Ethnography of Naming as a Religious Identity in Inuvialuit and Gwich’in Cultures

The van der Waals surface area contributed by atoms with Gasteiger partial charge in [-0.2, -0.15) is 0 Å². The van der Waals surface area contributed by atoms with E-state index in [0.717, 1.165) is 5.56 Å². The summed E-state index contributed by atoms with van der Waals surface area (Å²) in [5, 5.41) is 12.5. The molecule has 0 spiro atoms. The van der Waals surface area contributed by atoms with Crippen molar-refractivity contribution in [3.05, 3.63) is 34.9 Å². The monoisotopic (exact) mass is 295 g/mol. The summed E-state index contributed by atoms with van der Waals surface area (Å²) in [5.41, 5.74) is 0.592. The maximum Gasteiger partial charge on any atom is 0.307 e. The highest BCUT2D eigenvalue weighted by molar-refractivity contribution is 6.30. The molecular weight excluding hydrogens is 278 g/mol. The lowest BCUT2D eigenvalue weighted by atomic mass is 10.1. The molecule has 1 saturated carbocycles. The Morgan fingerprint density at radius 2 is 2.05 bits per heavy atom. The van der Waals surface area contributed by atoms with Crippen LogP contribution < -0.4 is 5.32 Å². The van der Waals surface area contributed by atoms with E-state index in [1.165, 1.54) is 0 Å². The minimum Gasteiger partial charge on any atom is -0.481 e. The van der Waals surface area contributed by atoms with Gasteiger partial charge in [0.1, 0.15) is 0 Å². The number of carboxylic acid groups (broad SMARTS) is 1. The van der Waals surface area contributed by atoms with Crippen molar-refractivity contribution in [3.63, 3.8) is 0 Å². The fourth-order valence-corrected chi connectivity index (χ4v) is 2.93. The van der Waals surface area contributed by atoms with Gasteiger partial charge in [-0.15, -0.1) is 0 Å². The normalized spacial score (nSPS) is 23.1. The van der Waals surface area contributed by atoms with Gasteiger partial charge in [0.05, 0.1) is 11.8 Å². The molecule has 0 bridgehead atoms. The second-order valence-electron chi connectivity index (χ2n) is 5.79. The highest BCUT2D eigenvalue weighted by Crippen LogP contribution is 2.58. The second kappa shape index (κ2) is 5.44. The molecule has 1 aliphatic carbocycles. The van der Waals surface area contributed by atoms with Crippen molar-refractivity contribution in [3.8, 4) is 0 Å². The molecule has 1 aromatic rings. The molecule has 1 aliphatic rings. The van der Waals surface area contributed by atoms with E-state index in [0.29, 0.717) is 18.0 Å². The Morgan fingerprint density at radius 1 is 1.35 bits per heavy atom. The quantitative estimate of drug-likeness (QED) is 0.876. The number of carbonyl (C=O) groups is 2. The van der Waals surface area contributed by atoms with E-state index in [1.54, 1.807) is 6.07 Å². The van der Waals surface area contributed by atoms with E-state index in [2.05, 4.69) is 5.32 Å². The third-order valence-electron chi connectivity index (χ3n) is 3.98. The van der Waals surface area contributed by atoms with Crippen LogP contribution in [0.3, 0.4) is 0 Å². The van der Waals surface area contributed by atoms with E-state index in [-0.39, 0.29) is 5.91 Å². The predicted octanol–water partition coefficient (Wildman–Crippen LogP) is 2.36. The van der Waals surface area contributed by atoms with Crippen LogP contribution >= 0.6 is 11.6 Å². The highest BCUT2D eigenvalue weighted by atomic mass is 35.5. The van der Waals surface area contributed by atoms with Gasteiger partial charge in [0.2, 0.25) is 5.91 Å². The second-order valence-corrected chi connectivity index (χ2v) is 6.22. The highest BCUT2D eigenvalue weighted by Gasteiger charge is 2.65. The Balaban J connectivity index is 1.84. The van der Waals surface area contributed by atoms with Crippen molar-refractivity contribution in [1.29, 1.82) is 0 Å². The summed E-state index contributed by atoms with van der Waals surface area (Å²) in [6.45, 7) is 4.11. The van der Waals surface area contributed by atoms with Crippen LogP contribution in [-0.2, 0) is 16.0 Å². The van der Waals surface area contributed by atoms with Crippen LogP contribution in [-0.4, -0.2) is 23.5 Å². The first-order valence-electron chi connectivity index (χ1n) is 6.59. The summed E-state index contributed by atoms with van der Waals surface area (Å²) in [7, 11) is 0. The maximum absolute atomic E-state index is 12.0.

This research will take an ethnographic approach to understand the practices of naming children in Inuvialuit and Gwich’in cultures. Naming practices play a spiritual role in the Arctic and can give us a better understanding of syncretism in the North by connecting traditional belief systems, Christian spirituality, and modern multiculturalism. Northern naming practices can provide an insight into the religious identities and spiritual practices of the people within these cultures. The connecting points of Christianity and animism, as well as the concepts of reincarnation and shamanism, are reflected in naming practices. The afterlife traditions connect the living and the dead and keep families and communities very close in the Arctic. Through the lens of the Christian belief system, this research will also address such questions as indigenization of religious practices, and religious reconciliation. On a personal level, this research will allow me to reflect on both Christian and Inuvialuit religious traditions and practices, as my daughter is half Russian, and half Inuvialuit; for her to understand both religious traditions better when she grows up.

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